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How did kings protect themselves: 1066 - present day

This half term Year 4 are going to undertake an enquiry into defence, from 1066 to the present day.  The children will begin with the Norman invasion and will examine how building design has played an important part in British defence.  The children will explore a range of defensive features, including transport, technology and alliances.
Year 4 have been exploring the concept of alliances.  They have looked at how the Tudors made alliances by marrying into international families.  They then compared it with the establishment of the European Union.  The class then had a discussion about the forthcoming referendum and voted whether to remain in Europe or leave.
To enhance our understanding of defence over the ages, Year 4 visited the Norman building, Skipton Castle. The children toured the historic building, asked questions about invasion and defence and undertook a short walk around the castle and its grounds.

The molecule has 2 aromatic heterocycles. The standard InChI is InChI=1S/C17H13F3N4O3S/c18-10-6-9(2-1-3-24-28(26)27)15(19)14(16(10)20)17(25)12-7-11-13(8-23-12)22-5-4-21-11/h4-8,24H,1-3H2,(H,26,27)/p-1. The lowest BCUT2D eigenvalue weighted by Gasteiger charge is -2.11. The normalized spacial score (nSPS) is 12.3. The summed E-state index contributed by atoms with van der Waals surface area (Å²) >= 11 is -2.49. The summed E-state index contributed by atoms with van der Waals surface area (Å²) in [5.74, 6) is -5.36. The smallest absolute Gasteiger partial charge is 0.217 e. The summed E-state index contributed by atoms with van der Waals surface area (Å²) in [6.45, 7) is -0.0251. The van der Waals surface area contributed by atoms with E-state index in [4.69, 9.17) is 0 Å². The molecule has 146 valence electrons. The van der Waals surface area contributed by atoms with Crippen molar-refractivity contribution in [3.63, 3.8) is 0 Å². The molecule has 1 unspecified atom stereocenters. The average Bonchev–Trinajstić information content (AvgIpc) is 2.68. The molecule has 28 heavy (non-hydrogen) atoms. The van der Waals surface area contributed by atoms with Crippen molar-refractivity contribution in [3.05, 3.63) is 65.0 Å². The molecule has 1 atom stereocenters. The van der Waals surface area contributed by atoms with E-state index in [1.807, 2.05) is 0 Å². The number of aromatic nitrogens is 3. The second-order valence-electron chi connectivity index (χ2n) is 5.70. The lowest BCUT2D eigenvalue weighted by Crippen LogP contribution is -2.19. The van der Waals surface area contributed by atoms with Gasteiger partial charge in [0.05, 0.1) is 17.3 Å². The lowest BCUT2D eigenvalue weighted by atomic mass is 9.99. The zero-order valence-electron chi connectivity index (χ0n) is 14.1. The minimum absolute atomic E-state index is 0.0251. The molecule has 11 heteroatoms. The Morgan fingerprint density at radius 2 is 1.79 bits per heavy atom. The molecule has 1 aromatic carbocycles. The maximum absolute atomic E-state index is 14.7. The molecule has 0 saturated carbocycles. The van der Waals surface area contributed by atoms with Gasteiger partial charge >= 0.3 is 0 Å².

Year 4 were given enquiry cards detailing the contents of a soldier's pack from 1066 to present day.  The children had to pick 3 items from each pack that they thought were the most important defensive features.  They then had to describe what type of battle was fought based on the contents of each pack.  Finally, the children had to choose 3 periods in history that marked a change in defensive technology and battle.
To kick start our new topic Year 4 have looked at a range of castle designs.  Starting with the Motte and Bailey castle in 1066, moving on to stone keeps and concentric castle and ending with the last castle to be built in England, Castle Drogo in 1930.  The children also looked at the MI5 and MI6 buildings, as modern day structures used for defence purposes. Year 4 examined these buildings, looking at features used for defence.  They then used watercolours and artist pencils to draw these features.

Watercolour paintings of structures built for defence.

Castle defence features drawn in penicl.